Unseen Realities: How Data and Place Shapes Food Access and Security for Urban American Indians/Alaska Natives

Food security among American Indian/Alaska Native families living in urban areas (urban AI/AN) is often overlooked, as many mistakenly believe that AI/AN people live predominantly on reservation lands. Despite residing in areas traditionally associated with lower food insecurity rates, evidence suggests urban AI/AN people may experience greater food insecurity than AI/AN people living in rural areas or on reservation. To address food insecurity, it’s critical to ensure the experiences of urban AI/AN people are not erased and highlight Native knowledge to tailor resources to meet these families’ needs.

The birth of urban Indian communities

There is a deep and expansive historical context that’s shaped Native communities’ access to resources that we will only narrowly review here. All of northern America represents Native ancestral homelands that were stolen through many US policies, such as the 1851 Indian Appropriations Act. Federal troops forcibly removed and relocated many Native communities to smaller, often unfamiliar portions of land known as reservations, which disrupted access to their historic food sources and constricted their ability to fish, hunt, and procure food. To address this dislocation and resulting food insecurity, the federal government has provided rations since the 1800s, relying on shelf stable and highly processed foods, which has prompted a slew of health issues and created a situation of food insecurity on reservations (PDF).

In 1952, the federal government created the Urban Relocation Program, which encouraged 100,000 AI/AN people to move off reservations and into cities for a better life and a shot at economic mobility. With the goal of claiming vacated reservation lands and continuing the institutional and intergenerational attempts of cultural assimilation, the program promised supports for relocated AI/AN people, including jobs and affordable housing. Today, more than 70 percent (PDF) of AI/AN people live in urban areas with 8 percent at the start of the program.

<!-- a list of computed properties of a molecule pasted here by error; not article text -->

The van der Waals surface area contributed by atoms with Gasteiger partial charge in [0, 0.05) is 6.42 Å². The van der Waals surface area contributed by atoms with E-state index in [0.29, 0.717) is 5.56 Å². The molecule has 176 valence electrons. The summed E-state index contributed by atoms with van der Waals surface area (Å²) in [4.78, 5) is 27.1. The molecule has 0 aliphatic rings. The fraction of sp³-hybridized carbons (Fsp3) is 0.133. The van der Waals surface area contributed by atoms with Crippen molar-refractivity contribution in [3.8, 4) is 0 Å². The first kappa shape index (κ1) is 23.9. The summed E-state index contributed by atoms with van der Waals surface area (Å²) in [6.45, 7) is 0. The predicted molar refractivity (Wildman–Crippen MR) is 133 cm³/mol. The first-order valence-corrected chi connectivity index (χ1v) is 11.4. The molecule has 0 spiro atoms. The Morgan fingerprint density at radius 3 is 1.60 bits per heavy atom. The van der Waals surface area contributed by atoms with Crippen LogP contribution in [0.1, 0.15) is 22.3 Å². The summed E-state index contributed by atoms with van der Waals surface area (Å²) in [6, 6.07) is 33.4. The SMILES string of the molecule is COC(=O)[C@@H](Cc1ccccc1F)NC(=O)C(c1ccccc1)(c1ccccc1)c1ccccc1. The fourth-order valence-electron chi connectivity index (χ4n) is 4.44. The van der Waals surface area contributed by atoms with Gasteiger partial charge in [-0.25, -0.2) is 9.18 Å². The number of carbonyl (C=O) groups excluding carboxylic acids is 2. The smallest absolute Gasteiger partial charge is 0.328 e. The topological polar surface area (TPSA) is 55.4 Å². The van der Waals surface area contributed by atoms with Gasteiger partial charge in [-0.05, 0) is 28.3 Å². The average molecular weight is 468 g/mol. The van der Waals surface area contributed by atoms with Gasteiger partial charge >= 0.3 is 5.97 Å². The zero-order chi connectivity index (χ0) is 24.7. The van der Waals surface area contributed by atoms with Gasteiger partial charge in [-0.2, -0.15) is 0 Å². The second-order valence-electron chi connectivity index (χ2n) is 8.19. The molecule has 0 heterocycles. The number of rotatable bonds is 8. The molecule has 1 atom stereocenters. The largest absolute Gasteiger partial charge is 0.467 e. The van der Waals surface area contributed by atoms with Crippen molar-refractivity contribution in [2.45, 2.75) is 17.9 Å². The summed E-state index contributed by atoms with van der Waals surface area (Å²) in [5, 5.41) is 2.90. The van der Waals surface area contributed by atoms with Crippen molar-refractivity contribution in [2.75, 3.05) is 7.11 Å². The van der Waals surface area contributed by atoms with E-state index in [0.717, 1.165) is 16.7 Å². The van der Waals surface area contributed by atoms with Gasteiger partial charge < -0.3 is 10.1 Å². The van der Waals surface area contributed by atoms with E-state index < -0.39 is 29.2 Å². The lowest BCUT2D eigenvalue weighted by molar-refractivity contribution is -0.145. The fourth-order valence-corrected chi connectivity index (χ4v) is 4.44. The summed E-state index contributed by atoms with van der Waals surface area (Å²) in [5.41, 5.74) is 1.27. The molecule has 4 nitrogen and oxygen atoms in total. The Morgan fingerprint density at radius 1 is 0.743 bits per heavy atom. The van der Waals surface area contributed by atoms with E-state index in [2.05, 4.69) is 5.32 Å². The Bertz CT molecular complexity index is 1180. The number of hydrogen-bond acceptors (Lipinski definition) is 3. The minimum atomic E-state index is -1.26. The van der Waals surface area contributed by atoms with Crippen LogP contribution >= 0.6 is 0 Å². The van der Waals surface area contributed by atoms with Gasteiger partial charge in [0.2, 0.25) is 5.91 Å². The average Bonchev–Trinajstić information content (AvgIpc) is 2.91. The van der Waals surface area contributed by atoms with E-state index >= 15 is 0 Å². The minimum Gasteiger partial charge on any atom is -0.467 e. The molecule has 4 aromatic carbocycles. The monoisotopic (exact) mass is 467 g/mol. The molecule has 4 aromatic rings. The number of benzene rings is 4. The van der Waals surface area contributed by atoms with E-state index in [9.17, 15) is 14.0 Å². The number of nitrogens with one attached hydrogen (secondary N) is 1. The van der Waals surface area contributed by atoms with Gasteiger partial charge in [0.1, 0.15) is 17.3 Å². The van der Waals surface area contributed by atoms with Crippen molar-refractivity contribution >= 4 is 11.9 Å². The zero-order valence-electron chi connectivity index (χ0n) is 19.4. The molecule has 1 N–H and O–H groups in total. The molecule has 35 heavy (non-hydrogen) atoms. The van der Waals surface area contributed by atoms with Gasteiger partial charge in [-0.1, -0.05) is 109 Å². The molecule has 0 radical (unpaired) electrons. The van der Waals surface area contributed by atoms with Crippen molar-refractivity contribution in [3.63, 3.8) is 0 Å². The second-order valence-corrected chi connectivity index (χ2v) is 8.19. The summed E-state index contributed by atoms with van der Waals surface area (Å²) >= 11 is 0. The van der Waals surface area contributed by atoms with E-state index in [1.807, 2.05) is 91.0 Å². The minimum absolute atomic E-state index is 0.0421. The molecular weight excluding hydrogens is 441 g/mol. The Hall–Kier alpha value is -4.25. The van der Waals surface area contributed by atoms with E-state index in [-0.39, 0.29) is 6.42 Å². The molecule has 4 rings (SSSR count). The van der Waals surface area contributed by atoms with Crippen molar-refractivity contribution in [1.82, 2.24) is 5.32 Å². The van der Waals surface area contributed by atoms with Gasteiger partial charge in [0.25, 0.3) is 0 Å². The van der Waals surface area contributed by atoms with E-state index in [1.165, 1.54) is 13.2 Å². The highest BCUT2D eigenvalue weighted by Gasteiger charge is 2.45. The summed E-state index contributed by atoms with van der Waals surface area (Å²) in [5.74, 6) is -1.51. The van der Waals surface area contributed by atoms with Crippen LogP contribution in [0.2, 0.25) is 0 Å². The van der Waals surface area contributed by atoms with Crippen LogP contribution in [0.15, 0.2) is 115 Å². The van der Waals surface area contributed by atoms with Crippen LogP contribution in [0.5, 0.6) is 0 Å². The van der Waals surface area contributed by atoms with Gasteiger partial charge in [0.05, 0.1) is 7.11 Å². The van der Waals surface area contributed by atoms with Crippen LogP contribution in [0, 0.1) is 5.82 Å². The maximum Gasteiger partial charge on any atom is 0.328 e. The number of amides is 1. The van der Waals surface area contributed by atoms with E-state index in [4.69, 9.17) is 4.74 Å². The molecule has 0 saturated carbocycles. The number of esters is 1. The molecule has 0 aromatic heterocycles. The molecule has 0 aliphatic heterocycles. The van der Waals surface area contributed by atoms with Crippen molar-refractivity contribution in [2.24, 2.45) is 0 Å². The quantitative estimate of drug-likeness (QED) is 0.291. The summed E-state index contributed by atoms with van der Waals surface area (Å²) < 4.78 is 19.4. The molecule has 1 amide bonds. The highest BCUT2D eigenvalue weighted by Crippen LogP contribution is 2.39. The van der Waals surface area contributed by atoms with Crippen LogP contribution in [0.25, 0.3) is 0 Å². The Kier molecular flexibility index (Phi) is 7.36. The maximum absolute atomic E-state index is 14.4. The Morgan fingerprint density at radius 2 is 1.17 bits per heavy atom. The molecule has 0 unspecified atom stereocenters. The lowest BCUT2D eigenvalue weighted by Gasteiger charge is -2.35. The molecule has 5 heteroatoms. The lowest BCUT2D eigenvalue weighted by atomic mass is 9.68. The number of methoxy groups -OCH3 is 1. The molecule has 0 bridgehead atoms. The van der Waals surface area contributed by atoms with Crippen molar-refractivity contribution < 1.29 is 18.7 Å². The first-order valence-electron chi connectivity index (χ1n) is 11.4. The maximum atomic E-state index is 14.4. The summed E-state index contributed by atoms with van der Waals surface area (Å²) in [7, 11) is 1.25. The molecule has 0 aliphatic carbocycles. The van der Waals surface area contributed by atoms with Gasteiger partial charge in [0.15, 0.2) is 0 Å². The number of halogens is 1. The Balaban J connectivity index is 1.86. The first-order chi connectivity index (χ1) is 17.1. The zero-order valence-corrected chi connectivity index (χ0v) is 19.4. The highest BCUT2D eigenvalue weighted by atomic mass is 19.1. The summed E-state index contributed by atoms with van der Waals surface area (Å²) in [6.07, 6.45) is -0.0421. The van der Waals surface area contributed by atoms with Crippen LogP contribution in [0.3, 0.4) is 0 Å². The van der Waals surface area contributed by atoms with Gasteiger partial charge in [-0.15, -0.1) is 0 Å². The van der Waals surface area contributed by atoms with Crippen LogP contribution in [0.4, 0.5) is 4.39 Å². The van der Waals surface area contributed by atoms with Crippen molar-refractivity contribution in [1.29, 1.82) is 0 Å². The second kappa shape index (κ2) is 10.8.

The program was disastrous for Native families, with one federal commissioner later calling the relocation program “an underfunded, ill-conceived program… essentially a one-way ticket from rural to urban poverty.” The program has had many unintended consequences, among them the exacerbation of food insecurity. Many relocated people were disconnected from their families and culture, often unemployed and too poor to return to their homes.

From a national perspective, it’s clear Native communities disproportionally experience harms that affect food security. AI/AN communities are burdened with almost double the national poverty rate, which limits Native families’ opportunities to get the resources and mobility to meet their food needs regularly. While estimates are varied, national food insecurity estimates for AI/AN people are as high as 56 percent. This lack of amount and quality of food significantly increases the chances of poor health outcomes associated with food insecurity, including obesity, diabetes, hypertension, and cancer, as well as poor psychological and behavioral health.

Missing local-level data on food access of urban AI/AN is stunting policy action

Yet a large share of research on AI/AN food insecurity groups all Native populations together or focuses exclusively on households living on reservation. This fails to reflect the unique set of challenges and supports for food security and access experienced by Native people living in urban areas. Many local-level metrics are missing or aren’t reported, rendering invisible the vital information for tribal leaders, researchers, and policymakers to make informed decisions about this subset of Native peoples.